In lengthy and heated debates with a friend (someone I think very highly of), he has made the claim that if I don't own myself (his natural conclusion from my idea that there are no rights), then anyone has the right to eat me or enslave me or . . . whatever--you get the picture. Yet this misses the point entirely. If there are no rights, then just as I don't have a right to my freedom and my body, neither does he or anyone else. How can he claim the right to stew me up for dinner if rights don't exist? We come back to that cognitive dissonance thing.
So neither has the right. I don't have a right to life; he doesn't have a right to take mine. Okay? We each have abilities, and each of our choices and actions will have consequences, but there are no rights. (If you vehemently disagree with me on this as many of you will no doubt do, please at least try to suspend disbelief for the sake of my story, and see if I may have something to say even if we disagree on the particular wording. Especially since, as I've said, this is an inquiry into my hypocrisy.)
I said I wasn't going to talk about rights, didn't I? Well, that didn't last very long! We could say that it's the confusion between "positive" rights and "negative" rights, but that isn't it either, for my "negative" right to be left in peace is simultaneously a "positive" right or demand upon you to not be curious, to not make inquiries of me, to know what it is that I seek and to respect my wishes in that regard. So positive shmositive, it's all the same can of worms.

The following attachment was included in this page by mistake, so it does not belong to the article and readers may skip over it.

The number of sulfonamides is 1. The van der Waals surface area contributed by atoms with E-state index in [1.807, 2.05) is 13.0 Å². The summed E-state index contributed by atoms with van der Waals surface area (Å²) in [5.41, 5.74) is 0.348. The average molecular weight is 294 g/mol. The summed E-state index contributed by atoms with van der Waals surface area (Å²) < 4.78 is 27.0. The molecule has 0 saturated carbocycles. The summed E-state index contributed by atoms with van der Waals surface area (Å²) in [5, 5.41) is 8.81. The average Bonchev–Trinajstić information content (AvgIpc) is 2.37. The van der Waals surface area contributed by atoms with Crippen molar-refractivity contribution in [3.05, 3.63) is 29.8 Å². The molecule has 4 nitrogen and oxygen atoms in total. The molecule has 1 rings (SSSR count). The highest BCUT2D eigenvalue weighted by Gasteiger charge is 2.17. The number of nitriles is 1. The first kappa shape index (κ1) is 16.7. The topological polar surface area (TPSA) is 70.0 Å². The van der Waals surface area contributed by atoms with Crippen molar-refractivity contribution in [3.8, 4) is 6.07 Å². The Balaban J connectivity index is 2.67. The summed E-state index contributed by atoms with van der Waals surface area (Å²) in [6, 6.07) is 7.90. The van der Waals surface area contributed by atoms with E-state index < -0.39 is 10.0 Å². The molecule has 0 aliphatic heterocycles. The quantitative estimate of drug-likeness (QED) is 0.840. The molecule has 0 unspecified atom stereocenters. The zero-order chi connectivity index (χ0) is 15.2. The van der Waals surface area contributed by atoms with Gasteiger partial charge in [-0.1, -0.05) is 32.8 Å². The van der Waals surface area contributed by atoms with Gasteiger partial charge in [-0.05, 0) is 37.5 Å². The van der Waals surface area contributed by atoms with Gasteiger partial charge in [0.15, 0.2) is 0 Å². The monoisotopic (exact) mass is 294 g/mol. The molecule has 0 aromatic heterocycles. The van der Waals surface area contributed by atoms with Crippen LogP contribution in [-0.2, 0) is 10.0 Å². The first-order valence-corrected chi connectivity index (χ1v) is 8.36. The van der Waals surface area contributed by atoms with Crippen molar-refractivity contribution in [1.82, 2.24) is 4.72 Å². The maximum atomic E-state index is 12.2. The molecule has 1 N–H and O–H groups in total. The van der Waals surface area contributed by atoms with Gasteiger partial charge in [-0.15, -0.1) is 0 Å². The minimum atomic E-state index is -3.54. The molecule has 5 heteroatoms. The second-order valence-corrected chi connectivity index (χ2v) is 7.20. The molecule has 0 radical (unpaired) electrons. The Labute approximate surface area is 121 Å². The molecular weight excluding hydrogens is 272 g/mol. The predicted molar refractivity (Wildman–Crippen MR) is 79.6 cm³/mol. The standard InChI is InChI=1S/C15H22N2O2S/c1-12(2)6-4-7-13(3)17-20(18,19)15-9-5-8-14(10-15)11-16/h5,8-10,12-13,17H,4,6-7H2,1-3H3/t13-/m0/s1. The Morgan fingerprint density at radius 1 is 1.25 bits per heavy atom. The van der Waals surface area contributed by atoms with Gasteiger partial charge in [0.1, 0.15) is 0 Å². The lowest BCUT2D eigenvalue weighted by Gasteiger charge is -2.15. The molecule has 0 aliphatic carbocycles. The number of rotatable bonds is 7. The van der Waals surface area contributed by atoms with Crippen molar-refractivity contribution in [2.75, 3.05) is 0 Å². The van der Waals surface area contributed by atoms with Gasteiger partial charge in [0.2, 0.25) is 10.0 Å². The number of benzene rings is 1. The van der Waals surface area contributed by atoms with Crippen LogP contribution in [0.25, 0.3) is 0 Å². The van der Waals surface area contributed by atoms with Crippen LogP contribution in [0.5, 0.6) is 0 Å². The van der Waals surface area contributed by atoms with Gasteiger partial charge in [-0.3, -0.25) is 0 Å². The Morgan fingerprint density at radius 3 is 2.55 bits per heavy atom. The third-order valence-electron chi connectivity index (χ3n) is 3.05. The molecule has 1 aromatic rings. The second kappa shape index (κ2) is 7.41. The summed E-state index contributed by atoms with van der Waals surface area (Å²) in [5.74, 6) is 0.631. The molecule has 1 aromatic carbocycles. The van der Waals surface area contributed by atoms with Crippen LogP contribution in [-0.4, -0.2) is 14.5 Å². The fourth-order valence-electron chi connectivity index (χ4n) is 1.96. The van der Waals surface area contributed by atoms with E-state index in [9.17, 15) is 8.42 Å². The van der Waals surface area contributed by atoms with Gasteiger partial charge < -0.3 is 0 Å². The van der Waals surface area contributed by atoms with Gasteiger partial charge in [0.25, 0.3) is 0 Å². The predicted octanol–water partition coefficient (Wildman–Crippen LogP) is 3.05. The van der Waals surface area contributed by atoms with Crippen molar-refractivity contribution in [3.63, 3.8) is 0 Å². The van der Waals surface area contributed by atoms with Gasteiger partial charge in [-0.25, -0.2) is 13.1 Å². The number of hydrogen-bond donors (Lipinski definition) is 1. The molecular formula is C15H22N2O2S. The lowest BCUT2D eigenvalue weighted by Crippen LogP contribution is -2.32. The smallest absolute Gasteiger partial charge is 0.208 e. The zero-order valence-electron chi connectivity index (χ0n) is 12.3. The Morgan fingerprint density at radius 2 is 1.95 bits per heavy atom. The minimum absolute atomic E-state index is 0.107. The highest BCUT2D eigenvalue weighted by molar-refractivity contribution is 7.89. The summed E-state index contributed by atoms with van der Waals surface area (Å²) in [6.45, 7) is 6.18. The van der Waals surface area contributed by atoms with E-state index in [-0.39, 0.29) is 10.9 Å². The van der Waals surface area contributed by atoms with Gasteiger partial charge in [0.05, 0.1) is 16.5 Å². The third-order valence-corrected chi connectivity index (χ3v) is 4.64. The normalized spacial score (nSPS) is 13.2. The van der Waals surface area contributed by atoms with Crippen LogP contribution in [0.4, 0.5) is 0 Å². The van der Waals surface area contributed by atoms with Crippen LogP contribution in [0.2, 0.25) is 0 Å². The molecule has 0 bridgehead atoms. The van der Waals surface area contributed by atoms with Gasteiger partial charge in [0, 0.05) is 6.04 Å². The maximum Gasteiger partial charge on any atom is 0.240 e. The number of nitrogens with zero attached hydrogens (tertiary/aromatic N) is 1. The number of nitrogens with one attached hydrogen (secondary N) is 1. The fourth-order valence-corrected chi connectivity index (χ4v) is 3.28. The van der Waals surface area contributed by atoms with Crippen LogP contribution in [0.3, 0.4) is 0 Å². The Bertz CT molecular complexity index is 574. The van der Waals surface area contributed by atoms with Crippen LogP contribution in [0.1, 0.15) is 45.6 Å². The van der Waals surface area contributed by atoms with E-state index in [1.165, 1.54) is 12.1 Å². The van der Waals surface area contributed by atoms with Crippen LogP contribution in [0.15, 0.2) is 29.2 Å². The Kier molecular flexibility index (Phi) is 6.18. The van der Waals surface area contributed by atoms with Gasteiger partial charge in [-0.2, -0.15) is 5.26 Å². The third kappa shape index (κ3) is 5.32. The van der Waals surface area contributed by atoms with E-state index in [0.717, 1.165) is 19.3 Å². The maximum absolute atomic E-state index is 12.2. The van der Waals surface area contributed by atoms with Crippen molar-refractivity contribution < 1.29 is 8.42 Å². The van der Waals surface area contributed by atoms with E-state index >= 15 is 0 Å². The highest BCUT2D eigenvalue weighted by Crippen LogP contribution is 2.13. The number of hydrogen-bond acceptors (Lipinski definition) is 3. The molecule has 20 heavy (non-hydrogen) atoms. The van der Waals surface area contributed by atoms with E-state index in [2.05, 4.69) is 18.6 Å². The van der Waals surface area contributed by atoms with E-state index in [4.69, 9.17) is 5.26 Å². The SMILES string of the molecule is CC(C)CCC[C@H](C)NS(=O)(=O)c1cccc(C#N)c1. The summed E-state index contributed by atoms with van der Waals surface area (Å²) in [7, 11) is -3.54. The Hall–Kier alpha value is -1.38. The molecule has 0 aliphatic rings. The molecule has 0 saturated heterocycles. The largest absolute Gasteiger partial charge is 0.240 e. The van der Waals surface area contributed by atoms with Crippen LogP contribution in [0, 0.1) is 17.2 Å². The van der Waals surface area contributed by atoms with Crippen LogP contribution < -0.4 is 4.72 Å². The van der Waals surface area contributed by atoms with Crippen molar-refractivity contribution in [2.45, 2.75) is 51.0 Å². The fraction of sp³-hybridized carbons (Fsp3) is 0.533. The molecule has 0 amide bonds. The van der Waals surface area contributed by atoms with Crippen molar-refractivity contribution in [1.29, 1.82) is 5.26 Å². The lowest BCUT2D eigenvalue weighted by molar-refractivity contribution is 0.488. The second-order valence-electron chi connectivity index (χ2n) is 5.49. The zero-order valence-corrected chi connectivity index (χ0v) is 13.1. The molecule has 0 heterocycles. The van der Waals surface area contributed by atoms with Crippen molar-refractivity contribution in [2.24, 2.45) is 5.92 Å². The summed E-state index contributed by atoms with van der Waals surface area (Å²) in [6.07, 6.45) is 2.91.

The bottom line is that even the voluntaryist's view of human interaction is (or can be, I can only speak to my own understanding, so feel free to set me straight) based upon the idea that one has the right to place demands upon the choices of others. "I demand that you treat me with respect." . . . . Say WHAT?
Let me ask you, all of you, you statists, you voluntaryists, you religionists, you pagans, Howzat workin' for ya? (to paraquote Dr. Phil)
But surely, I can hear you proclaim that, "I certainly have a right to defend myself!!!" Well (and here we get to the heart of my hypocrisy), of course you do. (And here I note that I recognize that all of this is my ego speaking, or at least it is part of what may be a psychotic conversation I'm having with some of my selves.)
I must say that while you certainly have a right to defend yourself, you don't have a right to defend yourself. Instead, what you have is the ability to make that choice, to take that course of action. There will be consequences. There are consequences to all actions, perhaps even to all thoughts.